• DemianDressler on September 28, 2011 at 5:19 pm

      Dear Terri,
      don’t forget diet, antimetastatics, and very important, deliberate life quality enhancements every day!!
      Keep us posted.
      Dont’ forget to drop the dose of Apocaps with the pred use (use 1/4 to 1/2 the labeled dose with food). Keep your vet informed of medical steps for your Bari as always…

  19. Ivan Dryer on September 22, 2011 at 2:05 pm

    Thank you Dr. Dressler. I decided not to proceed at this time and see how he does for a couple months. If the tumor size increases, I’ll have to reconsider, but so far it doesn’t seem to bother him. Dr. Turner at Vet Cancer said he might live 8 or 9 months without treatment, and his cardiologist said she’d be happy if he lived a year. Maybe his current regimen will better those odds. He is a tough little guy, having previously survived being hit by a minivan and taken down by a coyote, which bit his neck before I chased it off. He doesn’t like the new food/supplement combination, so I have to spice it up with Cesar. And he did vomit up the ApoCaps yesterday, so I made a bigger pill-pocket pouch and also gave him a jerky strip; this worked, as there wasn’t a repeat today.

    • DemianDressler on September 28, 2011 at 5:03 pm

      Dear Ivan,
      you might want to give the Apocaps with a small meal to help buffer the stomach…

  20. Ivan Dryer on September 19, 2011 at 4:30 pm

    I have an urgent question relating to my dog’s life and health. I have purchased the book and am following the nutritional guidelines, including Apocaps and K9 Immunity, for my 14-year-old Cocker whose soft-tissue sarcoma has recurred after surgery 2 years ago. He now also has an enlarged heart that was acute until recently stabilized by meds. Nevertheless, the cardiologist has given provisional approval for him to be entered into a clinical trial at Cancer Veterinary Group in L.A. that uses a bacterium to shrink tumors, but the oncologist said most dogs in the study still require surgery to remove the tumor due to potential side effects from the bacteria.

    My question is whether Dr. Dressler has heard of this study, and if so what does he think of it. I can’t afford any more treatment options, such as metronomic chemo, but I’m concerned that in the fairly likely event he would survive a surgery, the cancer might still persist and/or he would be debilitated. He is acting just fine and apparently doesn’t know he’s sick–taking me for a brisk walk every night. I would hate to either suddenly lose him or our walks unnecessarily, but I know the cancer could ultimately worsen his condition.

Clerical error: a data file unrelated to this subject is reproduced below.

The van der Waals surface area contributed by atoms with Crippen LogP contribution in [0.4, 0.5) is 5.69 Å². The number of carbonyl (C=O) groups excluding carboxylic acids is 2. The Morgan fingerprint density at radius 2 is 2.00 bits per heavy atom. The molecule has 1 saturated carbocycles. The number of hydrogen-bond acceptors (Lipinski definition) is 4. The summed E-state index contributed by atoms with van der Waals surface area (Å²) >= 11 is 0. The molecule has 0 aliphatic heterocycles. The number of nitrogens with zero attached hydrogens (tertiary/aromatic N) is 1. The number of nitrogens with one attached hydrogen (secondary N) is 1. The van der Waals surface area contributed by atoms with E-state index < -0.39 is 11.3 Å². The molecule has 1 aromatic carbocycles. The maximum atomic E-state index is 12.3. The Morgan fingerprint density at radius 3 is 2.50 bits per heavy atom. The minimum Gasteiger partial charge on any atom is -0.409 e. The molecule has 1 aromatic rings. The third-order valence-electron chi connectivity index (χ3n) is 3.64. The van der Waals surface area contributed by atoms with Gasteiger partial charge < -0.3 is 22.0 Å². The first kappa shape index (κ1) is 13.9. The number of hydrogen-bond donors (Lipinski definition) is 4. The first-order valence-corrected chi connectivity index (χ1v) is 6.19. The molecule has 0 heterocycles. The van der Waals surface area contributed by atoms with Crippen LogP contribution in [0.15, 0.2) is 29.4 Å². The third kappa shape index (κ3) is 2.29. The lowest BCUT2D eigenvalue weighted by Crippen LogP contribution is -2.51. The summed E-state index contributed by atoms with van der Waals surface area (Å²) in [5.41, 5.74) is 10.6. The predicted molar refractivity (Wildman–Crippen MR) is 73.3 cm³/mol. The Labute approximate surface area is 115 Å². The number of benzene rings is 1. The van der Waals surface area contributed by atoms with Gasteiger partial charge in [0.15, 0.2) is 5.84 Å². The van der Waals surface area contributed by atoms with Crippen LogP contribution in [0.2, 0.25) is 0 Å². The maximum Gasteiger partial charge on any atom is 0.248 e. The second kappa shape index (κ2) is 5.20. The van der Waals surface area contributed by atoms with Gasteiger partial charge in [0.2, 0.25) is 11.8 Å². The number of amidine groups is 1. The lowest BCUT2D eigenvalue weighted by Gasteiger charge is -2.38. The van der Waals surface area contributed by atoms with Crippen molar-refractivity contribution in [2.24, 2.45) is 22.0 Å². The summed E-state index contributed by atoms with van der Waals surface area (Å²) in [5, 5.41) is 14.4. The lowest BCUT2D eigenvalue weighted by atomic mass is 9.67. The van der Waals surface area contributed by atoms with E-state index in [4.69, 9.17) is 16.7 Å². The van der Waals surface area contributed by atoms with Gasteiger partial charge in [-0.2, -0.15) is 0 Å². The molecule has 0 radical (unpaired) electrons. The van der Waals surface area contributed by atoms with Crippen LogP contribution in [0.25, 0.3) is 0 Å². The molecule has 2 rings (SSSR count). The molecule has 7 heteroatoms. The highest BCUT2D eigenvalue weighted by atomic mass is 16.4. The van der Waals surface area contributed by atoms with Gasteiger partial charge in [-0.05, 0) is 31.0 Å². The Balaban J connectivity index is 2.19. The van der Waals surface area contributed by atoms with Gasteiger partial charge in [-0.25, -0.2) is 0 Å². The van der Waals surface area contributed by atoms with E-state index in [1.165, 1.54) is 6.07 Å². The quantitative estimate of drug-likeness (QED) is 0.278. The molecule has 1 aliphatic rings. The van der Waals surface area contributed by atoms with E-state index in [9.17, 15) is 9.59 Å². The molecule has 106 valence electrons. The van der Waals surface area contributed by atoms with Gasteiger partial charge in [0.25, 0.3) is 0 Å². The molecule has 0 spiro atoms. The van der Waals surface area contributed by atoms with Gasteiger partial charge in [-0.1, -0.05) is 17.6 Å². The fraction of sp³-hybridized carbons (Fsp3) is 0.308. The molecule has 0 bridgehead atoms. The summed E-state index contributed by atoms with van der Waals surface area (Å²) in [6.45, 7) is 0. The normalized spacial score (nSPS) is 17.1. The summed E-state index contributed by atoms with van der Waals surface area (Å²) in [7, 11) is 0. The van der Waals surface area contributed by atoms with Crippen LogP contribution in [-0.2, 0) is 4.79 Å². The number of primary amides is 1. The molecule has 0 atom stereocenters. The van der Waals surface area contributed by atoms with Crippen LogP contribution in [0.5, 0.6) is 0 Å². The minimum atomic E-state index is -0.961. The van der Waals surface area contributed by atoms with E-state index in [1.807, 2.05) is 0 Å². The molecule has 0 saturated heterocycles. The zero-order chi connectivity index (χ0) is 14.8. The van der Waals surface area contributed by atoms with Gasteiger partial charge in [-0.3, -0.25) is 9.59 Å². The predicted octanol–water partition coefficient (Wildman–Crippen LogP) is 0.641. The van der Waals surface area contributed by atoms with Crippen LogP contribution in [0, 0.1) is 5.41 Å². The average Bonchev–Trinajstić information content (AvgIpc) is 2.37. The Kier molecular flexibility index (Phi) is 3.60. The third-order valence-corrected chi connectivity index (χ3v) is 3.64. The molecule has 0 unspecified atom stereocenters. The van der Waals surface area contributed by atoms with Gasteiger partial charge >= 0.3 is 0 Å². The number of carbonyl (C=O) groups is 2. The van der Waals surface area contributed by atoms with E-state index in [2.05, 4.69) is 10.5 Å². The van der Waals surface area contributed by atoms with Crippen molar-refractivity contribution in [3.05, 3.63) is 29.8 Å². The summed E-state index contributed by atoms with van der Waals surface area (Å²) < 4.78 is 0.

He goes in for prescreen tests tomorrow, and if he passes they want to begin treatment as soon as Thursday, with surgery generally coming, if required, within 72 hours thereafter. So time is of the essence, and the doctor’s opinion would be highly appreciated and valued! Below is the intro to the study.

    Thank you very much for your consideration of my urgent request!

    Funded Clinical Trial for Dogs with Solid Tumors
    A new clinical trial option is now available for dogs with melanoma, osteosarcoma, soft tissue sarcoma or squamous cell carcinoma.
    Trial Summary
    A minimum of 100 dogs with solid tumors will be treated with modified anaerobic bacteria. Treated dogs will be monitored closely after treatment with follow-up required at 2,4,7, and 14 days. While the patient remains on study, there will also be rechecks at 1 and 2 months from the initial treatment.
    Trial Support and Funding
    Study drug, diagnostic tests, and follow-up exams will be paid for by the study sponsor. In the event that side effects are attributed to the study drug, the study will pay for medical management of the side effects.

    • DemianDressler on September 21, 2011 at 7:26 pm

      Dear Ivan,
      the Cancer Veterinary Group is a good group. However, I am not certain that the study will uncover the cure for cancer. You should be prepared for this reality- that your dog may still have cancer following the study treatments. We don’t know the outcome of the treatments (hence the study), and I would simply ask yourself if you are okay with the possibility that it may (or may not) cure your dog. If it does not, will you feel you made the wrong choice?
      I am sorry I cannot make that decision for you, but if you quietly ask yourself this question, I believe you will get your answer.

  21. Ellie on September 17, 2011 at 6:02 pm

    Have Apoptogens been used in dogs with lymphoma of the brain?

    • DemianDressler on September 21, 2011 at 7:04 pm

      Dear Ellie,
      I might consider artemisinin (has some anti lympho effects) for this one, and possible neoplasene, K-9 immunity (not plus), along with the conventional care options. Remember to use your vet’s supervision…

  22. Renee Jacques on September 17, 2011 at 4:30 am

    So I spoke too soon. Rocco stopped eating again and couldn’t urinate for days. We had to take him to the emergency room at the animal hospital and they discovered that his right kidney has failed and his cancer has spread to his lymph nodes.

    With the grim prognosis of his prostate cancer, we felt that going through surgery to apply a stint in him would just be too much. We have decided that this is enough and today we will be relieving him of his pain. Thanks for your help.